(Reflectance was measured by SMR 501 using a Zeiss MCS 501 type spectrophotometer).
Same as Example 5, except a −2.00 polythiourethane lens (Thin & Lite® lens with index of 1.60) was used with the same glue and same process. The obtained lens has the same AR properties as Example 5.
A PC piano lens and an AR/hardcoating & primer films (HMC) pre-coated plastic mold with the same curve as the lens were fixed as the above scheme and a small amount of UV curable glue was put in between the PC lens and the mold with the AR film and then pressed/clipped to get uniform glue layer adhered to the PC lens and the coated mold. The glue used was a polyurethane (meth)acrylate oligomer mixture with photoinitiator from DYMAX CORPORATION (OP-4-20628). The index of the glue is 1.477. Then, it was cured by a Fusion UV conveyor (9 mmH Buld, 692 mW/cm2 in 350 nm, Fusion UV Systems, Inc) for about 1 minute. After that, the two joined parts with the glue were separated to get the PC lens with an AR film layer transferred from the plastic mold. The AR film on the PC lens was checked by an Arc Lamp and showed all the AR film was perfectly transferred from the mold to the lens. The reflectance of the obtained PC lens with the AR layer is under 0.5% in 550 nm (Reflectance is measured as in example 5). No fringes seen under the lamp between the AR film and the PC lens.
A −2.00 Thin & Lite® uncoated lens (ne=1.60) was fixed by a pair of HMC pre-coated plastic mold which have the same curve base as the lens, and then it was glued and cured as above to get a HMC coated high index lens. The obtained HMC lens has no fringes and the reflectance is under 1.0%.
A −4.25 ultra-high index lens substrate based on episulfide (ne=1.74) was fixed with HMC pre-coated plastic mold same as done for Example 3. The obtained HMC lens has no fringes and the reflectivity is under 0.5%. The adhesion test by cross hatch showed 100% adhesion. Thickness of the different layers was measured by microscopy, where the thickness of the glue is about 20 μm and the hard-coat layers are about 4-5 μm and AR layers are <1 μm.
Dry adhesion test was measured by cutting through the coating a series of 10 lines, spaced 1 mm apart, with a razor, followed by a second series of 10 lines, spaced 1 mm apart, at right angles to the first series, forming a crosshatch pattern. After blowing off the crosshatch pattern with an air stream to remove any dust formed during scribing, clear cellophane tape was then applied over the crosshatch pattern, pressed down firmly, and then rapidly pulled away from coating in direction perpendicular to the coating surface. Application and removal of fresh tape was then repeated two additional times. The lens was then submitted to tinting to determine the percentage adhesion, with tinted areas signifying adhesion failures.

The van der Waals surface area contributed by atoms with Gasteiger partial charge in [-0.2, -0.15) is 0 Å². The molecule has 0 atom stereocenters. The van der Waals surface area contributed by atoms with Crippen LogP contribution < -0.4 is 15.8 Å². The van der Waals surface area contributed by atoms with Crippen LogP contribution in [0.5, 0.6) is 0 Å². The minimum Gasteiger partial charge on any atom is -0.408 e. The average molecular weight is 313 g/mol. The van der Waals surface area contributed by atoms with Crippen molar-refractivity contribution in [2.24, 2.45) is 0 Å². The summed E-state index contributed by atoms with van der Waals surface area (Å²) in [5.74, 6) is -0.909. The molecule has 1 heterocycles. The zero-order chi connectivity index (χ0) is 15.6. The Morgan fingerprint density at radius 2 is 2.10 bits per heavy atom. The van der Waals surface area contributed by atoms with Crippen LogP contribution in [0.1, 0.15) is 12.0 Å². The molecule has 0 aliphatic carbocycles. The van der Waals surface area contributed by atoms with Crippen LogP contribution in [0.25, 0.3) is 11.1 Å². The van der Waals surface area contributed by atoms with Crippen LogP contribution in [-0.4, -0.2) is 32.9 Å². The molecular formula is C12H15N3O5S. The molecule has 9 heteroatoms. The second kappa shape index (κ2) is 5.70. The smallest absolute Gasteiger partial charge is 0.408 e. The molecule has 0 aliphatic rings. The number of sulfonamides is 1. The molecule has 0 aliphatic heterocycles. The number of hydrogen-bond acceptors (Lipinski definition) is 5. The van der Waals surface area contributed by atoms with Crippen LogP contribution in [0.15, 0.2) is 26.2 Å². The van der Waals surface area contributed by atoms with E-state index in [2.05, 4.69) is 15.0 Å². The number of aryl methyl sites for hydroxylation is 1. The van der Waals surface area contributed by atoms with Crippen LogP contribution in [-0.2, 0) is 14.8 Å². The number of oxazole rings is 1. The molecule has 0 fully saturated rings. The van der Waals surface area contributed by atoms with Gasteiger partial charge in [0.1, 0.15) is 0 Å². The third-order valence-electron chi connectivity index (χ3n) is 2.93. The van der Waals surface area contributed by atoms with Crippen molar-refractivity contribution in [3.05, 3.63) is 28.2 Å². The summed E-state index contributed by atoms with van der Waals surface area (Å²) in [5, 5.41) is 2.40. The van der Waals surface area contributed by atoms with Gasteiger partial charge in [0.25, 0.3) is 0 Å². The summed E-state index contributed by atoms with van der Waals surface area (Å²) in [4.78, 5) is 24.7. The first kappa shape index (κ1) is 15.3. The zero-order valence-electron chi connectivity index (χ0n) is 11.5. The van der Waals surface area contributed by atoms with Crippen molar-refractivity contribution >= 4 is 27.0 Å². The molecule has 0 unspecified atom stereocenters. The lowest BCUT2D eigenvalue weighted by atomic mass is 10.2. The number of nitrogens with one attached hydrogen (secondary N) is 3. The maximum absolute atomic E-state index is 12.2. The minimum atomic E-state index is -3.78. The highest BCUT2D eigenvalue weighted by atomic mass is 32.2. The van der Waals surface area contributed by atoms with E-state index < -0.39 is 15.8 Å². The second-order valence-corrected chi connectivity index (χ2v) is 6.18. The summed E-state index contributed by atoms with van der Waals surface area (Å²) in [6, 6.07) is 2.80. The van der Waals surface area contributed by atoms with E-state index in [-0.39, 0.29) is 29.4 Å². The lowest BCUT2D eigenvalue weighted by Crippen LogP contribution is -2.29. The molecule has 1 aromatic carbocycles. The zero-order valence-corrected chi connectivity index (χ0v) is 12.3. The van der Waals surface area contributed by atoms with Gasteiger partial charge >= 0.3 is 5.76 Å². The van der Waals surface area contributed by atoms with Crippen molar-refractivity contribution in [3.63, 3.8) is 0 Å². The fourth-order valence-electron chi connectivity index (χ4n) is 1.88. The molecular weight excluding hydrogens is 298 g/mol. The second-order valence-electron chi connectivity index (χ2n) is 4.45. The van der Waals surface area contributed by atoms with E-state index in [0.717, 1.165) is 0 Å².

Same as Example 7, except using another glue (OP-21 from Dymax Corp.). The results were the same as in Example 7.
Same as Example 7, except using the following glue formulation: 40 wt % ethoxylated (4) bisphenol A diacrylate, 60 wt % neopentylglycol diacrylate, 3 parts per hundred parts of resin of Irgacure 819® photoinitiator.
The results were the same as in example 7 and a very good adhesion between the PC lens and the HMC film was obtained.
Same as Example 7, except using the following glue formulation: 40 wt % trimethylolpropanetriacrylate, 30 wt % diethyleneglycol diacrylate, 30 wt % ethoxylated (4) bisphenol A diacrylate, 3 parts per hundred parts of resin of Irgacure 819® photoinitiator.
The results were the same as in example 7 and a very good adhesion between the PC lens and the HMC film was obtained
HMC coatings comprising a hydrophobic top coating layer, an anti-reflective layer, an anti-abrasive coating and an impact and/or adhesion enhancing layer as specified above are deposited on the convex surface of different flexible carriers and were transferred to geometrically defined backside surfaces of lenses using the process and apparatus as defined in connection with
The materials used, apparatus and process conditions are defined hereinunder:
Optical properties comparison before and after HMC film transfer
onto different curved lenses from thin HMC-PC carriers (0.50 mm)
BL or BLR-
BST: Backside transfer
Examples 11 to 16 are reproduced except polycarbonate lenses were used instead of CR-39 lenses with powers varying from −2.00 to +2.00. The optical and HMC film qualities of the obtained lenses after the coating transfer were the same as in examples 11 to 16.
Examples 11 to 16 are reproduced except photochromic lenses were used instead of CR-39 lenses. The optical and HMC film qualities of the obtained lenses after the coating transfer were the same as in examples 11 to 16.
The procedure of examples 11 to 16 was repeated with the following conditions: thin PC carriers of: